by James Morris
Last week, the United Nations reported that one million species of plants and animals are at risk of extinction. The high rate of extinction we are currently experiencing is a result of all kinds of human activities, notably climate change, pollution, hunting, over-harvesting, deforestation, land use changes, and the like.
This is not the first time that the Earth has experienced massive die-offs. Five times in the last half billion years, the Earth has seen what scientists call mass extinctions. The most recent occurred when a meteor slammed into the Earth, wreaking global havoc and leading to the extinction of the dinosaurs (except birds). But this was not the only mass extinction, nor the biggest.
This episode – what many are calling the sixth extinction – is different from previous episodes. What previously took hundreds, thousands, even millions of years is instead happening in the span of decades. In addition, this is the only mass extinction where we can point to a single species – us – as the cause. Finally, we can do something about it.
Our collective actions are causing irreparable harm. What’s even more disturbing is that none of this is necessary. Take climate change. As Nathaniel Rich compellingly described in The New York Times Magazine and in his book Losing Earth, we have known about climate change for at least a generation and even missed an opportunity to do something about it in the 1980s. And, as David Wallace-Wells wrote in The Uninhabitable Earth, we have the technological answers and economic resources to address climate change – we just lack a sense of collective urgency and political will.
Typically, discussions about climate change focus on the facts, or the effects of increased carbon dioxide levels in the atmosphere and oceans, or climate models. These are clearly important. And sometimes we end up debating whether it is real, or whether it is caused by humans, but these are all sideshows that only serve to distract us from the pressing problem at hand. A different way to view the problem is through the lens of compassion.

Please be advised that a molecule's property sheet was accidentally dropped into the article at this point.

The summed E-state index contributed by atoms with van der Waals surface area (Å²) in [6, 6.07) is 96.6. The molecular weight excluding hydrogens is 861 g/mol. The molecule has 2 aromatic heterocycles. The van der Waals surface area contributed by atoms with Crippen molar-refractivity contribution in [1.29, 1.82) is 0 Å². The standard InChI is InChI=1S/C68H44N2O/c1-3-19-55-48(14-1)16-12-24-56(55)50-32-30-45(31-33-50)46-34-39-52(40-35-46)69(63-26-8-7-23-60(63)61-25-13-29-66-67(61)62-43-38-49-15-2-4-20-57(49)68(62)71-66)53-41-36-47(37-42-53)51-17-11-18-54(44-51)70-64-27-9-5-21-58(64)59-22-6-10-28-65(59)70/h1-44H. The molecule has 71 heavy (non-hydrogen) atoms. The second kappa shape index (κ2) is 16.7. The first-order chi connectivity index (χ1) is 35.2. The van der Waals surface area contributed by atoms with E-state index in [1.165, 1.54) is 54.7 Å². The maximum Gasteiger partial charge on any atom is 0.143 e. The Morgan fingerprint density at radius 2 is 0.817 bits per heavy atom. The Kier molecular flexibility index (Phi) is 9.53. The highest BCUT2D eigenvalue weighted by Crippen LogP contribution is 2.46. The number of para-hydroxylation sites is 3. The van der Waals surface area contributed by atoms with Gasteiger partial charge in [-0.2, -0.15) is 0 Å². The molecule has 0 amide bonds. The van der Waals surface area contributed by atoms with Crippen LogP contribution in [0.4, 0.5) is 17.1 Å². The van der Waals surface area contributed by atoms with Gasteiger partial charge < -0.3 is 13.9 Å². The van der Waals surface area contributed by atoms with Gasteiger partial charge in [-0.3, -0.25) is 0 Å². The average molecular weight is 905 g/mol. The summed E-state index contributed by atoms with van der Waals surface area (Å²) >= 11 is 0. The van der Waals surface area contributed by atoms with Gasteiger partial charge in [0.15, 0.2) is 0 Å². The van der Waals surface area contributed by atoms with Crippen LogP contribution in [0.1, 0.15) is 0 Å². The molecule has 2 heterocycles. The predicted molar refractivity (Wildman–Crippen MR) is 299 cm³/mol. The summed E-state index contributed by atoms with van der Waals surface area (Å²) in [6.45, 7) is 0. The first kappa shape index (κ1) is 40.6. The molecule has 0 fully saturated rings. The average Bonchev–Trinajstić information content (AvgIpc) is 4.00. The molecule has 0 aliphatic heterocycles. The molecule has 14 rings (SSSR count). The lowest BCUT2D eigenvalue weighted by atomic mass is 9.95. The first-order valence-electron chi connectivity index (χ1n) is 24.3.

Climate change is not just about science or the environment or the loss of species – it’s about how our actions, decisions, and votes affect others. It is widely recognized that climate change will disproportionately affect the poor. And the real crisis won’t be felt by us, but instead by those who have not yet been born. Therefore, finding and implementing solutions is about looking beyond ourselves. It’s essentially an exercise in compassion, care, and community.
To deny climate change then is not just denying science or ignoring facts; it’s denying the way our actions affect others both near and far, present and future, particularly those without resources to manage, mitigate, or migrate. It’s ignoring the very tangible ways we are affecting the very fabric of the world around us.
The same is true of vaccines. Consider the recent measles outbreak. Just last week, 60 new cases of the measles, many in New York City, continue to drive the numbers to the highest in 25 years, and a record since the disease was declared “eliminated” in 2000.
Vaccines don’t just protect the person getting the vaccine. For vaccines to work and be effective, a certain percentage of the population needs to be vaccinated, typically in the range of 90%. This is known as herd immunity.
There are some people who cannot get vaccinated – the very young, very old, and people with compromised immune systems, for example. These people are vulnerable, not unlike people in coastal communities threatened by rising sea levels. When you get a vaccine, you not only care for yourself; you care for others. You participate in a collective endeavor to protect everyone.
Climate change and vaccinations both make visible the invisible – the web of connections that unite us in one large global community. This is essentially the message of evolution, another area that sometimes divides us. But what evolution teaches us is quite simple – we are all intimately connected through inheritance stretching back four billion years.
It is thought that all life on Earth has a single, common origin. What this means is that we are all related to one another. To be sure, we are related within our immediate family. Taking a step back, all humans are closely related – much more similar to one another than different. And, taking just one more step back, we are related not just to one another, but to every species on Earth.
Darwin knew that his idea of a branching tree of life would be disruptive, moving humans from a special, separate place. But he saw “grandeur in this view of life,” as he put it. The idea that we share a bond with all species is indeed a beautiful way of seeing the world, encouraging us to look at organisms that share the planet with us with care and compassion.
Special thanks to Jen Cawsey for important and compelling discussions about this post.
© James Morris 2019